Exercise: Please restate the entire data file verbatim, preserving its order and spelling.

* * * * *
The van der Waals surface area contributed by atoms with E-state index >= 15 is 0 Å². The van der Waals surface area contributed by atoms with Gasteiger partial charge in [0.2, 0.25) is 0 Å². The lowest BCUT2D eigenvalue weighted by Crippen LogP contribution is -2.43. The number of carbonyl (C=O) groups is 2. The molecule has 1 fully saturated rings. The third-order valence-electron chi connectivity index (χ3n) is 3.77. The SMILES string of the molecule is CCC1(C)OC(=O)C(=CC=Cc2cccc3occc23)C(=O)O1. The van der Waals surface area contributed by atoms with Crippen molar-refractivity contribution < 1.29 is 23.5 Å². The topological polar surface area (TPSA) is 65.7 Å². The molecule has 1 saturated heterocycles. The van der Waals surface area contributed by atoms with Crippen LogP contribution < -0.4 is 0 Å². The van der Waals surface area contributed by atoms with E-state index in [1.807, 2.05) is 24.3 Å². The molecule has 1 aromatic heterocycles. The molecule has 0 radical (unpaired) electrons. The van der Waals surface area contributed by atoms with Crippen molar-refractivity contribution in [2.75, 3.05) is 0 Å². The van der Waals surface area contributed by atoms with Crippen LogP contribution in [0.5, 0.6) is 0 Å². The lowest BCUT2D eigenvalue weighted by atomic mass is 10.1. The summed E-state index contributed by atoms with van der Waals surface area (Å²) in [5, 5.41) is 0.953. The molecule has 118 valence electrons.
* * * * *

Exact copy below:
The van der Waals surface area contributed by atoms with E-state index >= 15 is 0 Å². The van der Waals surface area contributed by atoms with Gasteiger partial charge in [0.2, 0.25) is 0 Å². The lowest BCUT2D eigenvalue weighted by Crippen LogP contribution is -2.43. The number of carbonyl (C=O) groups is 2. The molecule has 1 fully saturated rings. The third-order valence-electron chi connectivity index (χ3n) is 3.77. The SMILES string of the molecule is CCC1(C)OC(=O)C(=CC=Cc2cccc3occc23)C(=O)O1. The van der Waals surface area contributed by atoms with Crippen molar-refractivity contribution < 1.29 is 23.5 Å². The topological polar surface area (TPSA) is 65.7 Å². The molecule has 1 saturated heterocycles. The van der Waals surface area contributed by atoms with Crippen LogP contribution < -0.4 is 0 Å². The van der Waals surface area contributed by atoms with E-state index in [1.807, 2.05) is 24.3 Å². The molecule has 1 aromatic heterocycles. The molecule has 0 radical (unpaired) electrons. The van der Waals surface area contributed by atoms with Crippen molar-refractivity contribution in [2.75, 3.05) is 0 Å². The van der Waals surface area contributed by atoms with Crippen LogP contribution in [0.5, 0.6) is 0 Å². The lowest BCUT2D eigenvalue weighted by atomic mass is 10.1. The summed E-state index contributed by atoms with van der Waals surface area (Å²) in [5, 5.41) is 0.953. The molecule has 118 valence electrons.